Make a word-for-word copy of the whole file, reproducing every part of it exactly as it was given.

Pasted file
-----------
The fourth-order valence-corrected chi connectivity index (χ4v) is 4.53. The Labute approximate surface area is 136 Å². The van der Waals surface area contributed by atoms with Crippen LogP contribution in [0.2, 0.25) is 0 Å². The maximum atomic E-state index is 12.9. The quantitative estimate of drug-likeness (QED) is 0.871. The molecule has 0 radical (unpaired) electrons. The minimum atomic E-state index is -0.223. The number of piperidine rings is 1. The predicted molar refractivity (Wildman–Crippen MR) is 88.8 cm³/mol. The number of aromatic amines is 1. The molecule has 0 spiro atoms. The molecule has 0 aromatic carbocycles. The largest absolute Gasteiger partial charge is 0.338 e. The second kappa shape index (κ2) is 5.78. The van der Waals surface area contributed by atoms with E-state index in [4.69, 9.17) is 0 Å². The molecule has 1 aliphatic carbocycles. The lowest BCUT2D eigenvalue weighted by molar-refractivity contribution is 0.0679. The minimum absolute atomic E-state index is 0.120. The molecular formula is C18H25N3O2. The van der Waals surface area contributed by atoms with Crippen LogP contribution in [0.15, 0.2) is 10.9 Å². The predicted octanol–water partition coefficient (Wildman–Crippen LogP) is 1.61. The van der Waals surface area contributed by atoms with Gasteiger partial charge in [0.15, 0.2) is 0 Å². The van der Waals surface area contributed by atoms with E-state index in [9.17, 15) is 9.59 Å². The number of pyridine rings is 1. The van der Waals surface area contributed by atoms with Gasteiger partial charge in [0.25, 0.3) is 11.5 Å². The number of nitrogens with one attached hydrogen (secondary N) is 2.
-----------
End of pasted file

The fourth-order valence-corrected chi connectivity index (χ4v) is 4.53. The Labute approximate surface area is 136 Å². The van der Waals surface area contributed by atoms with Crippen LogP contribution in [0.2, 0.25) is 0 Å². The maximum atomic E-state index is 12.9. The quantitative estimate of drug-likeness (QED) is 0.871. The molecule has 0 radical (unpaired) electrons. The minimum atomic E-state index is -0.223. The number of piperidine rings is 1. The predicted molar refractivity (Wildman–Crippen MR) is 88.8 cm³/mol. The number of aromatic amines is 1. The molecule has 0 spiro atoms. The molecule has 0 aromatic carbocycles. The largest absolute Gasteiger partial charge is 0.338 e. The second kappa shape index (κ2) is 5.78. The van der Waals surface area contributed by atoms with E-state index in [4.69, 9.17) is 0 Å². The molecule has 1 aliphatic carbocycles. The lowest BCUT2D eigenvalue weighted by molar-refractivity contribution is 0.0679. The minimum absolute atomic E-state index is 0.120. The molecular formula is C18H25N3O2. The van der Waals surface area contributed by atoms with Crippen LogP contribution in [0.15, 0.2) is 10.9 Å². The predicted octanol–water partition coefficient (Wildman–Crippen LogP) is 1.61. The van der Waals surface area contributed by atoms with Gasteiger partial charge in [0.15, 0.2) is 0 Å². The van der Waals surface area contributed by atoms with E-state index in [9.17, 15) is 9.59 Å². The number of pyridine rings is 1. The van der Waals surface area contributed by atoms with Gasteiger partial charge in [0.25, 0.3) is 11.5 Å². The number of nitrogens with one attached hydrogen (secondary N) is 2.